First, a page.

5 Reasons Your Betta’s Not Moving (And What To Do)

There are a number of reasons why your betta fish might not be moving, including stress, poor water quality, and illness. It can be disconcerting to find that your betta is not moving, especially because they are typically lively fish. However, it is not necessarily a cause for concern unless you know your fish is ill. 

In this article, we look at some of the reasons your betta fish might not be moving, as well as what you can do to help it move again, whether it is normal for your betta to stay in one place, and why it might be at the bottom of the tank.

Why Is Your Betta Not Moving?

1. It Might Be Resting or Sleeping

Betta fish are naturally very lively fish, but just like us, they need a period of rest to allow themselves to recharge. Some fish hover in the water while they sleep, so an unmoving betta may simply be resting or sleeping. If you are unsure, try gently disturbing the water or turning on a light and see if your betta reacts.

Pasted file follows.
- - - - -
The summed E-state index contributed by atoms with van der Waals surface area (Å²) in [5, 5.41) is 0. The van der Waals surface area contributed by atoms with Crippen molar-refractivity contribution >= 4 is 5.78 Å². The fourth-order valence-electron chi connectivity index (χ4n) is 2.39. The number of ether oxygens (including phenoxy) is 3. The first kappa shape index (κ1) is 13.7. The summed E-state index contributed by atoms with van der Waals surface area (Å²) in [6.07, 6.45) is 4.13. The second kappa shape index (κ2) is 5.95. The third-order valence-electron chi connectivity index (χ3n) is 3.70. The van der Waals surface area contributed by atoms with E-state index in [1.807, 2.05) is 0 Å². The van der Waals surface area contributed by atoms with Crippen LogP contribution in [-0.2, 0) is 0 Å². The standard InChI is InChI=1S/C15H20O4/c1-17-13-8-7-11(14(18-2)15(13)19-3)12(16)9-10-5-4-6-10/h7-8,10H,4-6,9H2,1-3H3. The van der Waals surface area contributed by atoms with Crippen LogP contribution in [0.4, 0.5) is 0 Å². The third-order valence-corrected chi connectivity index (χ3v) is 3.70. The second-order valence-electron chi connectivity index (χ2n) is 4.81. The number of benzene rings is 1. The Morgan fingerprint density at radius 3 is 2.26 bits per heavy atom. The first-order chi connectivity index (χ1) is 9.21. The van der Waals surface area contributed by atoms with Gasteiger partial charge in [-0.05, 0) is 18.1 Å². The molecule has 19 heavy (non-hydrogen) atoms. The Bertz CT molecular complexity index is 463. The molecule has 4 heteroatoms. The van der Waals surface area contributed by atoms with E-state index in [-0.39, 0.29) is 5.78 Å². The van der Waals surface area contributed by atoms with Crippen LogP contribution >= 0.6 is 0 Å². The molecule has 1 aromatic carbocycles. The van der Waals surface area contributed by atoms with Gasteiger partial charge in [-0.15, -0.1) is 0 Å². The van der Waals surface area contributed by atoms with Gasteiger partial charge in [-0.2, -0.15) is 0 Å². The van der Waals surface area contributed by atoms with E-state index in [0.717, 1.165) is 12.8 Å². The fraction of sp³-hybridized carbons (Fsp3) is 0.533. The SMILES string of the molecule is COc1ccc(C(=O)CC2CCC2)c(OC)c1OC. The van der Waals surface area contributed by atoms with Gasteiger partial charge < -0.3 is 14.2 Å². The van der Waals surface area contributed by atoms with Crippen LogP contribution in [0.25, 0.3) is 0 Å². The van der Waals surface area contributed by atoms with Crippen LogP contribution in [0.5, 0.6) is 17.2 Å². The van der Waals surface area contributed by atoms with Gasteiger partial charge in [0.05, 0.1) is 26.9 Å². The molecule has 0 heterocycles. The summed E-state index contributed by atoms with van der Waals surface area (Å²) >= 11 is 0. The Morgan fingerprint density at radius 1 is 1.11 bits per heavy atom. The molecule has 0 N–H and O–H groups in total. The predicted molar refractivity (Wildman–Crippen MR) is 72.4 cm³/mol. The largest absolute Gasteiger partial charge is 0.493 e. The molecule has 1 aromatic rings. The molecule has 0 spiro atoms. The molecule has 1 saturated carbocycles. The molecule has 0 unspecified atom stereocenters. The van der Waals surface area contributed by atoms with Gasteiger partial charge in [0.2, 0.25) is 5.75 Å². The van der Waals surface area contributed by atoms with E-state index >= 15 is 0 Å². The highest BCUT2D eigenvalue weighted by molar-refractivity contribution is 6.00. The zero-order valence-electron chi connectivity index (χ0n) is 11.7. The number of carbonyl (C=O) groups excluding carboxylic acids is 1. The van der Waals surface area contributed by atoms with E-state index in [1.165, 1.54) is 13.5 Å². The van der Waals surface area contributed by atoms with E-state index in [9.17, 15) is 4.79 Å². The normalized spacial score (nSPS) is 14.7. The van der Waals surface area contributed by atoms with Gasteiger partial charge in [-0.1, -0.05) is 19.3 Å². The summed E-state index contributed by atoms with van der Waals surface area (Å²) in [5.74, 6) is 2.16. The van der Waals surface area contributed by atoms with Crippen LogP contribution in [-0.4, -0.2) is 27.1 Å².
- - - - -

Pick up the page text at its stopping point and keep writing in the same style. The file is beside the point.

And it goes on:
2. Water Quality Might Be Low

Water quality can affect a fish’s health and mobility to the point that it may not be able to move. To make sure your fish has the best chance of remaining healthy and mobile, ensure the water your fish lives in is the right temperature for betta fish (aim for around 78°F) and has the correct levels of pH, nitrate, and ammonia.

3. It Could Be Suffering From an Illness

Bettas that are ill are likely to be unmoving, even if you see that they are alive. Betta fish are particularly susceptible to swim bladder problems caused by overfeeding or constipation. Look for a swollen midsection, as this can be a sign that your betta is suffering from swim bladder issues.

4. There Could Be Issues With Food